From 1 July 2011,  Queensland moved from a land rich duty regime to a landholder regime. The Community Ambulance Cover Levy Repeal and Revenue and Other Legislation Amendment Act 2011 (“Act”), which was passed by the Queensland Legislative Assembly on 17 June 2011, commenced operation today. The Act substantially amended the former land rich provisions in Chapter 3 of the Duties Act 2001 (Qld).


Over recent years, nearly all Australian states and territories have moved from a land rich to a landholder regime.

Both South Australia and Queensland today moved to a landholder regime.1   While still in the consultation phase, Victoria has indicated its intention also to move to a landholder regime on 1 July 2012.  Tasmania is currently the only land rich jurisdiction which is yet to propose landholder amendments.


The new landholder regime removes the 60% “land rich” threshold test, but increases the existing $1 million Queensland landholding threshold to $2 million.

The new landholder regime therefore significantly expands the duty base.  It also captures a wider range of entities, including public corporations and listed unit trusts, in addition to private corporations.  (There has been no change to the trust acquisition duty provisions which apply to private unit trusts).

In greater detail

Landholder duty is imposed where a “relevant acquisition” is made.  This may occur where (for example) a “significant interest” of 50% or more in a private landholder, or 90% or more in a public landholder, is acquired.  (An “interest” in a landholder is an entitlement, as a shareholder or unitholder, to a distribution of the landholder’s property upon the landholder’s winding up.)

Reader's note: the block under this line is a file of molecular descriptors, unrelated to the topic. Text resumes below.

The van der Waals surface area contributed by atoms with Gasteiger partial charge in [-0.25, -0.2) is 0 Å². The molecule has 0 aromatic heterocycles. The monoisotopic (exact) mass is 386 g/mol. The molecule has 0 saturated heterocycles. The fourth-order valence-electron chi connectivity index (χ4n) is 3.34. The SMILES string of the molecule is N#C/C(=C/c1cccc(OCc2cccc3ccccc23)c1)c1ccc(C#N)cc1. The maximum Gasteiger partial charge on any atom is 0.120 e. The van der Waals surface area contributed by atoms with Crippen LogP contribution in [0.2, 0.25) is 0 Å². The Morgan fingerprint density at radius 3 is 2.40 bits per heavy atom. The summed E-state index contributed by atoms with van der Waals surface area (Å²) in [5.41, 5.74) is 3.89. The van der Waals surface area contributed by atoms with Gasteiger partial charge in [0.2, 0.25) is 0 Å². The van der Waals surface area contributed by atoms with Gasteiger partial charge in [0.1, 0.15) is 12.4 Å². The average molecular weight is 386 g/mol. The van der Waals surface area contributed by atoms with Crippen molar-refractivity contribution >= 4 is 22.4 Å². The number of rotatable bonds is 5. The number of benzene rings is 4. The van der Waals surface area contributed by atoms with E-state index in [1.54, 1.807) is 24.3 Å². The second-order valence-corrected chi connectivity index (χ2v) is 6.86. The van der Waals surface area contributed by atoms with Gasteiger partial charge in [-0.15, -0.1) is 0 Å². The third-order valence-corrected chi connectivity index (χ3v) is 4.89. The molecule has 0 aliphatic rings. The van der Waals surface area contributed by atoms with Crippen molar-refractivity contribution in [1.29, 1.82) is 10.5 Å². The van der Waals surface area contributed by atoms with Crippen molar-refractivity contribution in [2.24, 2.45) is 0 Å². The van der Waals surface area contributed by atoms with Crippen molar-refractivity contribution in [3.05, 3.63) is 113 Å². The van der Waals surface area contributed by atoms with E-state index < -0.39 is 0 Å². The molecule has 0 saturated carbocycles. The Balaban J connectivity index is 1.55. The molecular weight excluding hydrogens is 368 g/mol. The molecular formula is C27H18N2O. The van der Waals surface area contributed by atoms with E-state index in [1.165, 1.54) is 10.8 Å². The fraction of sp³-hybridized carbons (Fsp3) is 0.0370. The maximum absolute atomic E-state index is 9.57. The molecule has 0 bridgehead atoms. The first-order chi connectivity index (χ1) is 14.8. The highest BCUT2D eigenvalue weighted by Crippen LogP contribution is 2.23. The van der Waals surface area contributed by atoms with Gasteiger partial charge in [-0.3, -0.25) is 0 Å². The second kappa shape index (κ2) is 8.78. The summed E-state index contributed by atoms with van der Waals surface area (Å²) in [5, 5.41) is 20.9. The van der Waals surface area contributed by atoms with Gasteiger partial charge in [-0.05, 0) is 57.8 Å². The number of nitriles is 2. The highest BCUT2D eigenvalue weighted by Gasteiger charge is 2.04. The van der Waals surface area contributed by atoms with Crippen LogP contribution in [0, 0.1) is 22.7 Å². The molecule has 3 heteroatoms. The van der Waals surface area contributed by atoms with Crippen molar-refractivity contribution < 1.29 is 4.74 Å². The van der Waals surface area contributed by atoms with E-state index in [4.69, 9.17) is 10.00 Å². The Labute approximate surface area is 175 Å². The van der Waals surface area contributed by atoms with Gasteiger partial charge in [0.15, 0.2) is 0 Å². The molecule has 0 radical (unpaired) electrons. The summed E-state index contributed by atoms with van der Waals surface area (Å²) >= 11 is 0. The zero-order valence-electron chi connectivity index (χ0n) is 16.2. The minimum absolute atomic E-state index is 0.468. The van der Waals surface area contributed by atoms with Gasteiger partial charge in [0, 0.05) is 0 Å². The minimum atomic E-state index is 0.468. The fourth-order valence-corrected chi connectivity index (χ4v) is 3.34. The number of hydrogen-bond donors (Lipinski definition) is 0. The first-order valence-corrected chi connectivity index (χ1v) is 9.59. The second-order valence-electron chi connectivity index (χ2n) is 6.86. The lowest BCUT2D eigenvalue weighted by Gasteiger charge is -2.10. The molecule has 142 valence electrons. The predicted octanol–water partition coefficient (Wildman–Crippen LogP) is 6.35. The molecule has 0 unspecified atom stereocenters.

A “significant interest” may be acquired by way of a wholly new acquisition, by aggregating a new acquisition with an existing interest, or by increasing an existing “significant interest” in the relevant landholder.

Certain interests are excluded.  Additionally, special transitional rules apply in relation to interests that were acquired in certain entities before 1 July 2011, and the aggregation of interests spanning before and after the commencement date.  However, acquisitions made in private landholders before 1 July 2011 are generally be taken into account in determining whether a significant acquisition is made.

In addition, different methods for calculating the duty chargeable apply, depending on whether the acquisition relates to a private or public landholder. 


The new landholder regime is closely aligned with the recently established landholder regimes in Western Australia and New South Wales. 

Those regimes also include a $2 million landholding threshold and have similar concepts relating to “relevant acquisitions” for public and private entities respectively.

In those regimes but not in Queensland, the value of goods is included in the total unencumbered value upon which duty is levied.  In New South Wales and Western Australia, private unit trust schemes are also caught.  This latter feature has not been adopted in the new Queensland landholder regime as it has its own separate duty regime.

Notably, public takeovers are caught by Queensland’s new landholder provisions (though a concessional rate of 10% of the duty that would otherwise be chargeable on the acquisition applies, as illustrated in the table below).

Comparison of the current land rich regime and the new landholder regime in Queensland

The table below compares the key elements of the current land rich and new landholder regimes in Queensland:

Click here to see table